Whatever Happened to Good and Evil?
David Bourget (Western Ontario)
David Chalmers (ANU, NYU)
Rafael De Clercq
Jack Alan Reynolds
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Oxford University Press (2004)
Since September 11, 2001, many people in the United States have been more inclined to use the language of good and evil, and to be more comfortable with the idea that certain moral standards are objective (true independently of what anyone happens to think of them). Some people, especially those who are not religious, are not sure how to substantiate this view. Whatever Happened to Good and Evil? provides a basis for exploring these doubts and ultimately defends the objectivity of ethics. Engaging and accessible, it is the first introduction to meta-ethics written especially for students and general readers with no philosophical background. Focusing on the issues at the foundation of morality, it poses such questions as: How can we know what is right and wrong? Does ethical objectivity require God? Why should I be moral? Where do moral standards come from? What is a moral value, and how can it exist in a scientific world? Do cultural diversity and persistent moral disagreement support moral skepticism? Writing in a clear and lively style and employing many examples to illustrate theoretical arguments, Russ Shafer-Landau identifies the many weaknesses in contemporary moral skepticism and devotes considerable attention to presenting, and critiquing, the most difficult objections to his view. Also included in the book are a helpful summary of all the major arguments covered, as well as a glossary of key philosophical terms. Whatever Happened to Good and Evil? is ideal for a variety of philosophy courses and compelling reading for anyone interested in ethics.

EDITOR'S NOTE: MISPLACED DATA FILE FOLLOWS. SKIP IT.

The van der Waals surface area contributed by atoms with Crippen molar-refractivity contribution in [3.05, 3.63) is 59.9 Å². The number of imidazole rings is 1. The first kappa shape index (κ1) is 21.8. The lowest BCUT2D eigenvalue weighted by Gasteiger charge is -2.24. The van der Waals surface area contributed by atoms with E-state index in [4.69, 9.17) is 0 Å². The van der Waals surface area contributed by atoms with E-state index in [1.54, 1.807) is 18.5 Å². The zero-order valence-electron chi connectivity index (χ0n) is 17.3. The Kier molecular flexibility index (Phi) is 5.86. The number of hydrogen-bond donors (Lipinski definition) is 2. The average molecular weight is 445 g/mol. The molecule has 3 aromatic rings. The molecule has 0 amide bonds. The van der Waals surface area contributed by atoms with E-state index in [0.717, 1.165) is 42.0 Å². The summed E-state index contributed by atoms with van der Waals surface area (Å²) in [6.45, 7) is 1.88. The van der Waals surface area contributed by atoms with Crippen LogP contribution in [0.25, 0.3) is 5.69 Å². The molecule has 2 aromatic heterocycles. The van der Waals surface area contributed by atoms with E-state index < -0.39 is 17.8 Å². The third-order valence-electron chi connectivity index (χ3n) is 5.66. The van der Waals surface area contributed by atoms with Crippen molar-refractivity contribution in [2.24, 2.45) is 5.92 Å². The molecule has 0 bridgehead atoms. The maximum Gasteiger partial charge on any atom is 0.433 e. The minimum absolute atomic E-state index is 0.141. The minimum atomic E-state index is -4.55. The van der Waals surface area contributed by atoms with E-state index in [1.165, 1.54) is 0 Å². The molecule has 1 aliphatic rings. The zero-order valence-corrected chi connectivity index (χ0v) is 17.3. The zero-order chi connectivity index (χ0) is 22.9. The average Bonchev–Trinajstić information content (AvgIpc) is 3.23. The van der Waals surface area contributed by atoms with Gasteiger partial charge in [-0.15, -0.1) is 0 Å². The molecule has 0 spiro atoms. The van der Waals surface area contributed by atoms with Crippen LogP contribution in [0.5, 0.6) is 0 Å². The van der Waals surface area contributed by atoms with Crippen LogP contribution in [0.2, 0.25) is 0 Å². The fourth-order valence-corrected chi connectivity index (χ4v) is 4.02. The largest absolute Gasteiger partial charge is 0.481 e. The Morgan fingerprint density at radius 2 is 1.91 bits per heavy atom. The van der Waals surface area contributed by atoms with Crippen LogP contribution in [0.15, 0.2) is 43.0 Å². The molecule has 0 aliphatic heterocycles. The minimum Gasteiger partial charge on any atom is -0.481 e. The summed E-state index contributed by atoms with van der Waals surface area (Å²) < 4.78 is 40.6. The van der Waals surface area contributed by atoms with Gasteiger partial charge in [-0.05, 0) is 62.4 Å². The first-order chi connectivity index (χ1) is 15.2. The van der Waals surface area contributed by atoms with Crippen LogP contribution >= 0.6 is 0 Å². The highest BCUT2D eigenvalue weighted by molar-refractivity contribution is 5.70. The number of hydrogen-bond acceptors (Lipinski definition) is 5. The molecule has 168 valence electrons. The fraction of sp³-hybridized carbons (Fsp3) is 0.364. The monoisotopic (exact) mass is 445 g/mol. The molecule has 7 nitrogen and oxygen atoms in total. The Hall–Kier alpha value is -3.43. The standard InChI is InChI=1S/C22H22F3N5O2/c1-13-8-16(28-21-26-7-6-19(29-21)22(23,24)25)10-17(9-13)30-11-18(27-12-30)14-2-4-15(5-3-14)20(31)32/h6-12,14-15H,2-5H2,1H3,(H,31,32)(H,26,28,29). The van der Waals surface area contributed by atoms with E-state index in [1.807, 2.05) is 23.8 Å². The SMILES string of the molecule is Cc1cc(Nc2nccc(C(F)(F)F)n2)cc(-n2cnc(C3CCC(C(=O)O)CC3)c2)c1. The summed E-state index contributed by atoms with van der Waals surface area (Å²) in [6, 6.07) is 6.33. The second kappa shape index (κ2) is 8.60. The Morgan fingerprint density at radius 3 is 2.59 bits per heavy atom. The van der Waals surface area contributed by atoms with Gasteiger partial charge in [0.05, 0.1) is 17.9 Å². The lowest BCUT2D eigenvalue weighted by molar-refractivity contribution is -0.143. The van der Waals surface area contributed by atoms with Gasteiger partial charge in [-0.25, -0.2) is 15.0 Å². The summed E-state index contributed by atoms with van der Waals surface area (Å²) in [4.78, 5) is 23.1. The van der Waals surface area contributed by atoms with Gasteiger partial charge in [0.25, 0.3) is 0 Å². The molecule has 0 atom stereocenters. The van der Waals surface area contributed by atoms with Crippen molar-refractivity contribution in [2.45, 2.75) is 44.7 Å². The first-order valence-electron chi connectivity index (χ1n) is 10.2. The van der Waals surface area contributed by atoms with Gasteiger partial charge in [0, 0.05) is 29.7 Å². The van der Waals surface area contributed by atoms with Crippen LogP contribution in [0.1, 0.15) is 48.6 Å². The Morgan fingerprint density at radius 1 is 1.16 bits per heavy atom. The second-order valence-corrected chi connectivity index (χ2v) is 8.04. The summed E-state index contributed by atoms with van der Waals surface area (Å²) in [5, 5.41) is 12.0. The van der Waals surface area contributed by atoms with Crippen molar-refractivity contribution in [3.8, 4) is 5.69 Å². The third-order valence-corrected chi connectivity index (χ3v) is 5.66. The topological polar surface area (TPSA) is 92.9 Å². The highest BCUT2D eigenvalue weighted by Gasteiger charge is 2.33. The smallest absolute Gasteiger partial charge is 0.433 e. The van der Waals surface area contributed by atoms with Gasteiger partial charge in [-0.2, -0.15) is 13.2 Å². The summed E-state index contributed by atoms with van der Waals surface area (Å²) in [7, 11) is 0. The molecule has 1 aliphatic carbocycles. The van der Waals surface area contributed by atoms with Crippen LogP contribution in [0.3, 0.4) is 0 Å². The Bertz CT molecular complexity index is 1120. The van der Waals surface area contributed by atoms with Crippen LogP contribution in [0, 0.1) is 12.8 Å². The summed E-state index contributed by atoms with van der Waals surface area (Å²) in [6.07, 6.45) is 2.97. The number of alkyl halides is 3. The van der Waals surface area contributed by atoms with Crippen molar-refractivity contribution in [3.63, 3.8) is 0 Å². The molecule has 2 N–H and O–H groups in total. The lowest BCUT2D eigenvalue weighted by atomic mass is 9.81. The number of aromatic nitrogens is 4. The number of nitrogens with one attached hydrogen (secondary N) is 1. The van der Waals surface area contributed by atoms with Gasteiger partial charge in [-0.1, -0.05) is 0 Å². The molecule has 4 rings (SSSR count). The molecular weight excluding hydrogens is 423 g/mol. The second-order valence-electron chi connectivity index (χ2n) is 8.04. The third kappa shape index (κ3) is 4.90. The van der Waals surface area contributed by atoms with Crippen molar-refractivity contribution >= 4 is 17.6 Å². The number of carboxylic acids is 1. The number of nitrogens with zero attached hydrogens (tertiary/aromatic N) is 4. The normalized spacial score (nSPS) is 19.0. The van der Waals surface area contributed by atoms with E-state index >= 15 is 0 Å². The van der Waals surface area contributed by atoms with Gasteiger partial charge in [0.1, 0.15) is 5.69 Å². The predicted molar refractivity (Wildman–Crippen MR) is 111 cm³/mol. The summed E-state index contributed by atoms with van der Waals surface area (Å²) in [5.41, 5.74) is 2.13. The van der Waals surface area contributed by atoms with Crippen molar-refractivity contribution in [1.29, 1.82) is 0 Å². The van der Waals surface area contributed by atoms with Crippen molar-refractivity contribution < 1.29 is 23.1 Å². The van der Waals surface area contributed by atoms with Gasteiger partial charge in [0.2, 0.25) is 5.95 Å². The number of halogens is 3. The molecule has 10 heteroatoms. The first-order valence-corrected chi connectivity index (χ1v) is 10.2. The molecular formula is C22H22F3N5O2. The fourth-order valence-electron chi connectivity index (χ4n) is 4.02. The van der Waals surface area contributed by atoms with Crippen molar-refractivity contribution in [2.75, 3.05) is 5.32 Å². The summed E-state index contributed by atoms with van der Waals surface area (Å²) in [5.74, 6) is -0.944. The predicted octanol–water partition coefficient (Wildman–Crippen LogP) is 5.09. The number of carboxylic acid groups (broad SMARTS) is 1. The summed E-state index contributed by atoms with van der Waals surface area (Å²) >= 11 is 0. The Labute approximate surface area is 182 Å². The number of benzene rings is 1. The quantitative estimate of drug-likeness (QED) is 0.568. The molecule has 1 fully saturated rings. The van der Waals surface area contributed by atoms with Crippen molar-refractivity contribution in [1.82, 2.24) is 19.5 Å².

|Keywords||Good and evil Ethics|
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|Call number||BJ1401.S46 2004|
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Citations of this work BETA
Wes Morriston (2012). God and the Ontological Foundation of Morality. Religious Studies 48 (1):15 - 34.
Geert Demuijnck (forthcoming). Universal Values and Virtues in Management Versus Cross-Cultural Moral Relativism: An Educational Strategy to Clear the Ground for Business Ethics. Journal of Business Ethics.
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